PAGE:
Even looking at a map, I couldn’t quite picture where Drip Line was. A stone’s throw from East Bay MUD (our local public water agency) and just off West Grand, mere blocks from my regular shortcut to the freeway—it’s in a neighborhood I’ve never thought about in terms of food, a hybrid of residential and industrial.
The story begins a few years back when architects Carrie Shores and Josh Larson met chef Nora Dunning while designing Monkey Forest Road, where Dunning was chef. When that restaurant closed, Dunning became Culinary Operations Manager at Blue Bottle Coffee, a big job with a lot of moving parts. The three were reunited when Shores and Larson opened their new design space in West Oakland; they invited Dunning to open a community gathering place and to make it entirely her own. She is now an equity partner in what is one of the most elegant and inviting cafés in Oakland.
And she doesn’t shy away from embracing her model of cooking as “slow.” As she says, “Cooking takes time. Lots and lots of time. And we make everything here from scratch.” That includes the brioche for the breakfast sandwich and the exquisite sambal that enlivens several dishes.
Dunning works with neighbor City Slicker Farms, a non-profit urban farm, to provide some of produce, and she also shops at the Old Oakland and Grand Lake farmers' markets weekly. Kosodate Farm grows the more esoteric ingredients she needs. She cooks all day on Sunday, planning the week’s menu and preparing sauces and stocks.
The restaurant’s name is an architectural term, denoting the paths water creates as it runs off buildings, and the metaphor for the café is to create paths that connect people through lovingly prepared food. Early signs indicate that the metaphor is also a completely literal success.
We were forced to narrow our lunch choices down to three. We started with the koji fried chicken sandwich, served on the aforementioned homemade brioche, dotted with black and white sesame seeds. The chicken is marinated in koji, a fungus used to make soy sauce and sake, deep-fried, and served in perfect ratio to the light, absorbent bun, with crisply sweet fennel slaw.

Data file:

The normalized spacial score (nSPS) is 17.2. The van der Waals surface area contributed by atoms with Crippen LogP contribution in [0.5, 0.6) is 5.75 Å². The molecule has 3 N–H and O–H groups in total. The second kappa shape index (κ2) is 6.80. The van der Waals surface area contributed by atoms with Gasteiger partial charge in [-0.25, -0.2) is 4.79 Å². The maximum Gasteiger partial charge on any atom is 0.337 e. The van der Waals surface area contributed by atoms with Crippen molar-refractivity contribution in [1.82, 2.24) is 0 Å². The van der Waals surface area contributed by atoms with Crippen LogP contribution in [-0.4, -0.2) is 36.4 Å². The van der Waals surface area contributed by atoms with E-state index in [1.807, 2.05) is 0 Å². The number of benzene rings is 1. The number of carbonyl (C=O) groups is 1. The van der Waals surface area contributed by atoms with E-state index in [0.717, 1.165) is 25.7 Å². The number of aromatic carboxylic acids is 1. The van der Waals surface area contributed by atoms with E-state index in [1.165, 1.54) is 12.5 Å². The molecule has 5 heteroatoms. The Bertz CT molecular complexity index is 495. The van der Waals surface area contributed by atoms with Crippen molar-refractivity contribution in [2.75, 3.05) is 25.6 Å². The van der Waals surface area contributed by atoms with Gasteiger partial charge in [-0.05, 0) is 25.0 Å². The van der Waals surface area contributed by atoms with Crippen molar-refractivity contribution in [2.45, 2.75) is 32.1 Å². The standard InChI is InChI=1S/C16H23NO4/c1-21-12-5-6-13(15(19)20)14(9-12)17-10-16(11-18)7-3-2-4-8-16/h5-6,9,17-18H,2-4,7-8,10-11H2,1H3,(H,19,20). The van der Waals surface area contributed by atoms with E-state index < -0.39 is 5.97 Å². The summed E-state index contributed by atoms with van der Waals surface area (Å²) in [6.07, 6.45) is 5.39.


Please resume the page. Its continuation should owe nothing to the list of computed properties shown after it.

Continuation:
Next up was a terrific rendition of shrimp and grits, with a base of Anson Mills coarse-ground corn grits, fried egg on top, and shrimp smothered in homemade sambal, deep with flavor and sweetly spicy.
Our grand finale was Gado Gado, a traditional Indonesian comfort food, made here with Chinese broccoli, carrots, quinoa, a poached egg, homemade sweet potato chips, and an addictive peanut-sambal sauce that’s worthy of eating on its own with a spoon.
We were too full for dessert, but the chef brought us a taste of her kaya, a coconut custard infused with pandan leaves that she serves with toast and eggs. For me, it’s the Malaysian/Singaporean version of homemade nutella, with coconut and butter in place of chocolate and hazelnuts: light, creamy, downright ethereal in flavor.
If you don’t have time for a meal, try a homemade pastry: straight-up buttery croissants or matcha-glazed snickedoodles, with nice medium-roasted drip coffee from Four Barrel or an herbal tea with fennel and cardamom, good for digestion. There’s a small selection of food to go as well.
The aesthetically satisfying space, once a cookie factory, is minimalist in design, with a tile backdrop, white and blonde-wood walls, a high ceiling, and unobtrusive lighting with lots of sunlight coming in from the street. Guests sit at wooden, walnut-toned tables with bright yellow chairs. Hodo Soy is in the vicinity and founder and tofu master Minh Tsai, one of Dunning’s culinary inspirations whose Yuba she regularly uses, was enjoying lunch there when we arrived, so word is out.